The subject of this mayoral forum was public education, and one hot topic was classroom overcrowding. Surprise: Everyone was against it. Perhaps, in part, because for 90 minutes last night the candidates could relate to fighting for attention and space — the seven of them were wedged in, shoulder to shoulder, onstage at midtown’s ornate Central Synagogue.
Tom Allon, a Democrat turned Republican, had the most intriguing idea of the night: using the air rights of existing, antiquated schools as a chip to trade with developers in exchange for new school buildings. Joe Lhota, always a Republican, turned in a much stronger performance than at his debate debut last month, making a solid if long-shot case for teacher merit pay. John Catsimatidis mystified the audience by saying yes, he’s a Republican now, but “I was a Clinton Democrat for twenty years.” And that may have been the billionaire grocer’s most coherent statement. Catsimatidis rambled from platitudes (“We are teaching kids to fail. We need to teach our kids to succeed”) to bungles (“It is tough that a lot of kids have single-family homes”); soon the crowd of about 1,000 started murmuring impatiently halfway through Catsimatidis’s answers.*
The Democrats all seemed to be talking both to the audience in the room and to the teachers’ union, whose endorsement is a major prize. John Liu got the biggest cheers by calling for a moratorium on the co-location of charter schools; he also seemed to propose that high schools issue college degrees, right after decrying their inability to prepare students for college work. Bill de Blasio was crisp, and Bill Thompson emphatic, and both drew rounds of strong applause. Chris Quinn, oddly, was underwhelming. Her attempts at humor fell flat — “God knows we have enough data, right?” she asked, to silence — and Quinn’s ideas for reform sounded opaquely bureaucratic: “We need a systemwide success study.”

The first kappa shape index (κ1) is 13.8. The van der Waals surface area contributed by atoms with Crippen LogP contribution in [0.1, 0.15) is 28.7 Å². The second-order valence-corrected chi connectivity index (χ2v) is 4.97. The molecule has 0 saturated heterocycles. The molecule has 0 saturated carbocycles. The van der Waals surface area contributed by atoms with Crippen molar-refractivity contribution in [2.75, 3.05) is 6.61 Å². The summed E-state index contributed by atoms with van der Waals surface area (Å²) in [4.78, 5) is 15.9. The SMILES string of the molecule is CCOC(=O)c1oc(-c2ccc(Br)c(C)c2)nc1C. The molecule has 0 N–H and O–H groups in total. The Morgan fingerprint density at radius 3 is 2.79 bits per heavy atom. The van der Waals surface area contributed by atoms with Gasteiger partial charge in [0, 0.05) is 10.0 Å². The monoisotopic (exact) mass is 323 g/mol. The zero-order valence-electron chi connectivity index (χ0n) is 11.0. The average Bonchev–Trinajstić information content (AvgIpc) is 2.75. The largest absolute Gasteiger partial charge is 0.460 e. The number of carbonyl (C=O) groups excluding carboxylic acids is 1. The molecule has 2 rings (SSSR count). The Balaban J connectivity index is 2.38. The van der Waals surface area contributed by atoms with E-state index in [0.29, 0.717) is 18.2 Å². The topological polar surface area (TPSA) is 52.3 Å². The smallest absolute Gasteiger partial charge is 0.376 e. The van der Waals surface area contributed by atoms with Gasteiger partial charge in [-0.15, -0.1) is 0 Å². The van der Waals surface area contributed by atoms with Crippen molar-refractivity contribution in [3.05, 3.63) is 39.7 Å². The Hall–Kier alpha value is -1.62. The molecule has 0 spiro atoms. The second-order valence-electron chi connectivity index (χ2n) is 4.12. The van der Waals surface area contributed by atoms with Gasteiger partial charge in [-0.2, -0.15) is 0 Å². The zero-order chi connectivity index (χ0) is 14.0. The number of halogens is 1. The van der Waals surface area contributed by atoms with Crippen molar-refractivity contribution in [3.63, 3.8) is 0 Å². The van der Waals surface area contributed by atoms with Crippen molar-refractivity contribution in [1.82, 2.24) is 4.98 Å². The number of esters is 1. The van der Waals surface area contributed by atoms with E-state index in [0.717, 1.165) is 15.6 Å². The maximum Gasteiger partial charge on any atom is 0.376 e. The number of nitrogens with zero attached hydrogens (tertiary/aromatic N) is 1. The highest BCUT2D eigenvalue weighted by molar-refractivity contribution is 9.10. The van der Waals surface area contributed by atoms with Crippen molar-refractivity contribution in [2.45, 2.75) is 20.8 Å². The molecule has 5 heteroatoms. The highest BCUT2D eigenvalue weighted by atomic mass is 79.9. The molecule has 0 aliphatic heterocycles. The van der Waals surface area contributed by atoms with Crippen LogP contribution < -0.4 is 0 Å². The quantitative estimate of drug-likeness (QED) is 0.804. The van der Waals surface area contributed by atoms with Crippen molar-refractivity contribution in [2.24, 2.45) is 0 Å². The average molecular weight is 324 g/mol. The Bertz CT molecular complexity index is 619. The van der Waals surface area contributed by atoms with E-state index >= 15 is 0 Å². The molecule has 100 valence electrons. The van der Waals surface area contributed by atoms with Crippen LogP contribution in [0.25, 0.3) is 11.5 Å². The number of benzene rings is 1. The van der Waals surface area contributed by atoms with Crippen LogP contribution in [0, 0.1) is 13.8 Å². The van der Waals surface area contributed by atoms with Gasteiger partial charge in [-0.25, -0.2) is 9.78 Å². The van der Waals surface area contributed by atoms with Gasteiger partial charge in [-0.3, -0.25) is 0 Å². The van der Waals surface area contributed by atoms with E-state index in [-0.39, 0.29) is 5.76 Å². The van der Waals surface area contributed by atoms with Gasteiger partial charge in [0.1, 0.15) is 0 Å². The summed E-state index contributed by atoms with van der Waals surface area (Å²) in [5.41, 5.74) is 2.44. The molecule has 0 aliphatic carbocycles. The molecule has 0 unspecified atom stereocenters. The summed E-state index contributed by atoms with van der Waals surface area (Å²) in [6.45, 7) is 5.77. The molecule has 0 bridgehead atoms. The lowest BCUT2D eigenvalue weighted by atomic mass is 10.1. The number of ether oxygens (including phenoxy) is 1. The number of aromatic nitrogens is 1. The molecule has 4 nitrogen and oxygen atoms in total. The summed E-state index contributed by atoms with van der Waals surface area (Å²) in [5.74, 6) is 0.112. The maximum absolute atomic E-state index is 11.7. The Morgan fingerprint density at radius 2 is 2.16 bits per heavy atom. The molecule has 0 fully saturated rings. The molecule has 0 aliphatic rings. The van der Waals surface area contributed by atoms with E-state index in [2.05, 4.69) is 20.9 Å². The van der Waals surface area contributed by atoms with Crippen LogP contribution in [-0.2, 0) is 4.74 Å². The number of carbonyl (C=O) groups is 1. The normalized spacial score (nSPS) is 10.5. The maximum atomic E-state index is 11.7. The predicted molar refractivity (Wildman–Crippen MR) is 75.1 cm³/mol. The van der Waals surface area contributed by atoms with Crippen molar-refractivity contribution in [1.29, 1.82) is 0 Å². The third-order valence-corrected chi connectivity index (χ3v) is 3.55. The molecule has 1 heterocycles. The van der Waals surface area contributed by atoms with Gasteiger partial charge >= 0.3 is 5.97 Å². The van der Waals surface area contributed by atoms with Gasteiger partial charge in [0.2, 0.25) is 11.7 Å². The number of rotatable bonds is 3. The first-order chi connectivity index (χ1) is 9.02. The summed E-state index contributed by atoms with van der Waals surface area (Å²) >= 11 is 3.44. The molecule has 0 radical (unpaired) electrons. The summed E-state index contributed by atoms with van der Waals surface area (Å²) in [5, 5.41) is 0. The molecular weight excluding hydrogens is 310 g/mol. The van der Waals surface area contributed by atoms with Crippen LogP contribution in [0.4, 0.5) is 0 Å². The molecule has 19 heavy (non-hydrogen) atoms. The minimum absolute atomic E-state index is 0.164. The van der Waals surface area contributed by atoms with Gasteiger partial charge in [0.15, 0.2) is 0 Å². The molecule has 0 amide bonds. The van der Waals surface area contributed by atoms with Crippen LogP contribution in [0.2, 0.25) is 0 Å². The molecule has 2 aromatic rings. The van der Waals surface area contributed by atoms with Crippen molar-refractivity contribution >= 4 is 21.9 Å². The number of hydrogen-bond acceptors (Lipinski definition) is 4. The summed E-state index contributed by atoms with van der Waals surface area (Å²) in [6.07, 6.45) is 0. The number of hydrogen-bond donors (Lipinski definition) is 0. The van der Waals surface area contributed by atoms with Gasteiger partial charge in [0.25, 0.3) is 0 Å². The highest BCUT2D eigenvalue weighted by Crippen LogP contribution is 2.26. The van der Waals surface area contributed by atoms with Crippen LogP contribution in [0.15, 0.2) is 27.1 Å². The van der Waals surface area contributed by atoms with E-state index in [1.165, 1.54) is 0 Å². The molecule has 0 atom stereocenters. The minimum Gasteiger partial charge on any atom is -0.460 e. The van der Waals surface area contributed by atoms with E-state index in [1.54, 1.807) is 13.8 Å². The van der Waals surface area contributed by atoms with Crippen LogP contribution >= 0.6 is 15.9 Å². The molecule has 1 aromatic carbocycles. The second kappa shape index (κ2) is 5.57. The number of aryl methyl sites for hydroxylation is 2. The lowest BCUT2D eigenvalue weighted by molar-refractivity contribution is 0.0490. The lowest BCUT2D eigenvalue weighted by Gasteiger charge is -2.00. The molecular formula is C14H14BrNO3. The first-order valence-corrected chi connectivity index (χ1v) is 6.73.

This was the second of three forums sponsored by the Daily News and Metro IAF; the third, next month, could be even more jammed if independent candidate Adolfo Carrion joins the pack. Tuesday night, on the way out of the synagogue, a group of women were discussing Quinn. “There’s just no thoughtfulness there,” one said, shaking her head. “It’s too bad. I’d love to vote for a woman mayor.” It was merely one opinion, on one night; Quinn continues to lead in the polls and to accumulate institutional backing. What she isn’t generating, however, is much enthusiasm.
* This post has been corrected to show that there were about 1,000 people in attendance at the forum, not 200.